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Wednesday, August 5, 2020

'Stepping Stones' by Lucy Knisley


'Stepping Stones' is graphic novelist Lucy Knisley's first middle-grade fiction book.

Knisley is best-known for her adult memoirs ('Relish', 'Kid Gloves', 'Displacement' and more) but recently she has illustrated picture-books like 'You Are New' and 'Go To Sleep: (I Miss You)'

'Stepping Stones' is her first venture into middle-grade realms however, and even though it's biographical (emphasised by the author's note at the back) the protagonist here is called 'Jen' and names have been changed throughout.

'Stepping Stones' tells the story of Jen who has moved to the country with her Mum and her Mum's new boyfriend, Walter following her parent's divorce. Every weekend, Walt's kids - young girls Andy and Reese - come along to Peapod Farm and what begins as a tense relationship on multiple fronts eases into a sweet acceptance of changed circumstance and family-unit.

Knisley's MG offering is very much in the vein of Raina Telgemeier's books - which are also largely biographical recounting aspects of Raina's life growing up in San Francisco (books like 'Smile', 'Sisters', 'Guts' etc.). Raina is really the queen of this niche in tween graphic-novels for a largely female readership; in fact her most recent book 'Guts' with Scholastic got a 1-million copy print-run because her past successes proved she could reach that sales-figure (and did!). It makes sense that a publisher would tap Knisley to produce in this space too; given that she's had huge success in an adult-biographical graphic realm (her last book 'Kid Gloves' was nominated for a Harvey Award, in the Eisners) and in her adult books she's doing similar work to Raina; mining past traumas and complications in her life, to break open various spaces and conversations for her audience (Knisley has written about everything from; miscarriages, to birth complications, break-ups, loss of grandparents, bisexuality, etc.)

But there's something missing in translation as Knisley switches from an adult to middle-grade audience in 'Stepping Stones'. I think what I absolutely love in her adult works is the way she goes off on context-tangents (in 'Kid Gloves' she included pages explaining a history of misogynistic and racist medical practices that see black women dying from labor-complications due to a mismanaged and white patriarchal healthcare structure in America). In her adult works she also seamlessly flashes forward and backward to moments in her life as recounting them brings a fuller understanding of past incidences and future upheavals. That's all missing from 'Stepping Stones' ... we occasionally see Jen (who is also a budding comics artist) drawing out past memories of her parent's fraught marriage and breakdown, but they're stick-figures and light on introspection.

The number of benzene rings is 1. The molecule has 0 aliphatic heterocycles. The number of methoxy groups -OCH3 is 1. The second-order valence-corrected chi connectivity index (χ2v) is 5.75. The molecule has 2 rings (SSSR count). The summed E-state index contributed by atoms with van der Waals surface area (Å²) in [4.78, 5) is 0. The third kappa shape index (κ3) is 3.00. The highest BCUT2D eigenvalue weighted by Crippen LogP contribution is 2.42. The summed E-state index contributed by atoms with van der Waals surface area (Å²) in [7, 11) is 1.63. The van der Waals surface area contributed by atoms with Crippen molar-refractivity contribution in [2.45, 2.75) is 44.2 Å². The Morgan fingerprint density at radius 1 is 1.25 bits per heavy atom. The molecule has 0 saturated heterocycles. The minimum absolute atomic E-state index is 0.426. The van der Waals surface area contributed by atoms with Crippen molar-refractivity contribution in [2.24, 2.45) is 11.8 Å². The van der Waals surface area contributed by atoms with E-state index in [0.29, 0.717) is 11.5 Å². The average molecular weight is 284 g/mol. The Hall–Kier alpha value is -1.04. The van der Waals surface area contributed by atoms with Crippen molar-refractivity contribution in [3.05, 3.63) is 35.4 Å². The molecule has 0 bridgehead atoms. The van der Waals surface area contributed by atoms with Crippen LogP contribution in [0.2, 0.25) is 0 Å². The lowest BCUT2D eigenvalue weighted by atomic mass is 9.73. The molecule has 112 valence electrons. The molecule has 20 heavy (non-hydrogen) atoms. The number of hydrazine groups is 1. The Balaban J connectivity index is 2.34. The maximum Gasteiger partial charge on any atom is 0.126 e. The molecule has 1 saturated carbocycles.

Maybe most frustrating is the character of Walter - her Mum's boyfriend - who really is a bully, and whose own children touch on past incidences between their father and mother, how his aggressive emotional behaviour likely led to divorce. Everything to do with Walt is really left open-ended and not confronted, and it robs the reader of a feeling of conclusion, in a way?

HOWEVER - I did wonder if 'Stepping Stones' was intended as the first in a series based at Peapod Farm, or following the post-divorce adventures of Jen and her family? There are little hints that maybe 'Stepping Stones' is setting up more exploration in this world, and it did strike me that this could be a similar series to Rita Williams-Garcia's 'Gaither Sisters' in switching locations each book, depending on which parent or family-member the girls are with (certainly I could see a Book #2 following Jen home to the city and staying with her Dad?)

As it is; something of 'Stepping Stones' feels a little ... flat? Too short, not quite rich enough with intertextual play like I've come to expect from Knisley and not enough depth to the situations and characters being set-up. I'll hold out hope it's simply a matter of more coming soon!

3/5

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